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So, you worry about Russia’s Vladimir Putin

Russian President Vladimir Putin holds a film replica

Russian President Vladimir Putin holds a film replica of a sword during a meeting with 'The Viking' film crew in December. Credit: EPA / Michael Klimentyev

The left has a new boogeyman: Vladimir Putin’s Kremlin. Russian hackers, many liberals say, cost Hillary Clinton the election.

Russia is certainly a bad actor. I only wish the left had noticed years ago. And no, I don’t excuse conservatives who fall for the Russian lure: They should know better.

As for Clinton’s electoral loss, I doubt Russia is to blame. It’s hard for either party to win three elections in a row. Also, Clinton wasn’t popular, and she ran a bad campaign. But if you are a liberal who blames Russia, here are a few questions for you about the last eight years:

Were you skeptical when Secretary of State Hillary Clinton began the “reset” of relations with Russia on March 6, 2009?

Did it bother you that the U.S.-Russian Bilateral Presidential Commission, set up in July 2009, featured Vladislav Surkov — one of the architects of Putin’s regime — offering the United States advice on how to manage the media and civil society?

Did it concern you when President Obama canceled U.S. missile defenses in Poland and the Czech Republic on Sept. 17, 2009 — the 70th anniversary of the Soviet invasion of Poland?

Were you troubled when Mr. Obama signed the New START treaty — which required no cuts in Russian nuclear forces — with Russia on April 8, 2010?

Were you worried when a microphone caught Obama telling then-Russian President Dmitry Medvedev on March 26, 2012, that he’d have “more flexibility” after the 2012 elections?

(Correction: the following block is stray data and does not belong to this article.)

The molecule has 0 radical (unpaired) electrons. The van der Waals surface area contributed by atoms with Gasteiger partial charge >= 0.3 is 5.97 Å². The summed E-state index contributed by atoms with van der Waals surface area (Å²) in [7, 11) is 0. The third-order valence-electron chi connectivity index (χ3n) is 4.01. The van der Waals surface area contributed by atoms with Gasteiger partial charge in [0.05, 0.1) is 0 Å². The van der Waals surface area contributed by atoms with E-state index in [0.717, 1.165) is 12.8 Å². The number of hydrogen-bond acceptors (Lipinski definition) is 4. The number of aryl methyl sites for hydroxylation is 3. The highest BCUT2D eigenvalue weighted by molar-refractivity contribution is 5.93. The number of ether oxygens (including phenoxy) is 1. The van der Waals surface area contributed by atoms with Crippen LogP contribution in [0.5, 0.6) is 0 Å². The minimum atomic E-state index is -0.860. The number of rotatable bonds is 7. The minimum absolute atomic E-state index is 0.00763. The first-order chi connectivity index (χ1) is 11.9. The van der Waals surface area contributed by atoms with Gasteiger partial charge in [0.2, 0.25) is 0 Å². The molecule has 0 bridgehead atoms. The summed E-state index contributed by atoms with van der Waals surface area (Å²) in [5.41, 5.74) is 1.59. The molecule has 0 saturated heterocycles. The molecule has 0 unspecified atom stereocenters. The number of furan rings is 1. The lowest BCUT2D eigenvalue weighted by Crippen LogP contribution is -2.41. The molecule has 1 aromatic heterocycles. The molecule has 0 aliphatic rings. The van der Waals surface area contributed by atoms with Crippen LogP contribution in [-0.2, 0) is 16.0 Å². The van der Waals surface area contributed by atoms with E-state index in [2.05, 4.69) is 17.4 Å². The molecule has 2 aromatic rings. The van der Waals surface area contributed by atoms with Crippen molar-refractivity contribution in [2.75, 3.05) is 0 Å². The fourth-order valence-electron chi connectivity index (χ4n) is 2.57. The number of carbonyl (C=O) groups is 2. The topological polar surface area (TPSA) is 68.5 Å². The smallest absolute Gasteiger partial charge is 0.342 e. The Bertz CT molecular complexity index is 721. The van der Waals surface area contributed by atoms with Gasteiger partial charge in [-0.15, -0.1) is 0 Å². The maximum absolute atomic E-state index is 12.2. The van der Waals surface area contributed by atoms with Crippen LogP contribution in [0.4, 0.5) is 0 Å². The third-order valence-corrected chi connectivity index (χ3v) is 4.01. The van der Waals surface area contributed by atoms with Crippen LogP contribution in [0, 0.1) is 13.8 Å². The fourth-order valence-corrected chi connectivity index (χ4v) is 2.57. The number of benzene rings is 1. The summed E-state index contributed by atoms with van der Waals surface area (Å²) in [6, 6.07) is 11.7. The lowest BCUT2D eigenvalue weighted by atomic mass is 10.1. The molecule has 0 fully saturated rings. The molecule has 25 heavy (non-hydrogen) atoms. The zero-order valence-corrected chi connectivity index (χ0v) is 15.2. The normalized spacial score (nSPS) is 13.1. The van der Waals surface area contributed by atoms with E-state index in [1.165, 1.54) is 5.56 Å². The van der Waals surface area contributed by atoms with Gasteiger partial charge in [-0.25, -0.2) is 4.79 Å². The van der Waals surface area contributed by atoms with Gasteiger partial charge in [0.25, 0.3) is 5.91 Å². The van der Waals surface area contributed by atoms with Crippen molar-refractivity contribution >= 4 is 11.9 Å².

Did you think it was a bad sign when Russia kicked the U.S. Agency for International Development aid agency out of the country in September 2012, shortly thereafter quit a program on weapons of mass destruction and expelled pro-democracy nongovernmental organizations?

Were you disappointed when Obama mocked Mitt Romney on Oct. 22, 2012, when Romney said he viewed Russia as the United States’ foremost geopolitical foe?

Did you think it was dangerous when the Magnitsky Act, which targeted human rights abusers, passed only as part of a December 2012 deal that gave the White House what it wanted — closer trade ties with Russia? Or when the White House gutted the act by applying it to only 18 low-level officials?

Did you suspect that Russia might not be friendly when WikiLeaks collaborator Edward Snowden fled to Moscow on June 23, 2013?

How about when massive Russian hacks of the White House and the State Department were exposed in October 2014?

Did you think Obama was wrong to oppose the Senate Foreign Relations Committee’s unanimous support in March 2015 for helping Ukraine resist Russia by supplying Kiev with lethal military aid?

Did you see a strong U.S. response when Russia advanced farther into Georgia, in violation of the cease-fire terms of Russia’s 2008 invasion, in July 2015?

Does it trouble you the United States took Russia’s side in the Syrian civil war by agreeing, as Obama put it in December 2015, to respect Iran’s “equities” — in other words, the rule of Syrian dictator and killer Bashar Assad?

Did you hear the United States speak out strongly when a British investigation in January 2016 implicated Putin in the killing — in London, with radioactive polonium — of Kremlin critic Alexander Litvinenko?

Or when repeated reports, starting this past July, exposed a Russian doping conspiracy at all recent Olympic Games?

Were you suspicious when Russia transferred air defense systems to Iran in October, thereby helping to insulate Obama’s nuclear deal with Iran?

And were you embarrassed when John Kerry ended his tenure as secretary of state pathetically trying to negotiate a Syrian cease-fire with the Russians, a deal that leaves Assad in power?

If you weren’t worried about Russia then, but you are now — well, you’re not wrong to worry.

But you are a hypocrite.

Ted R. Bromund is a senior research fellow in The Heritage Foundation’s Thatcher Center for Freedom.


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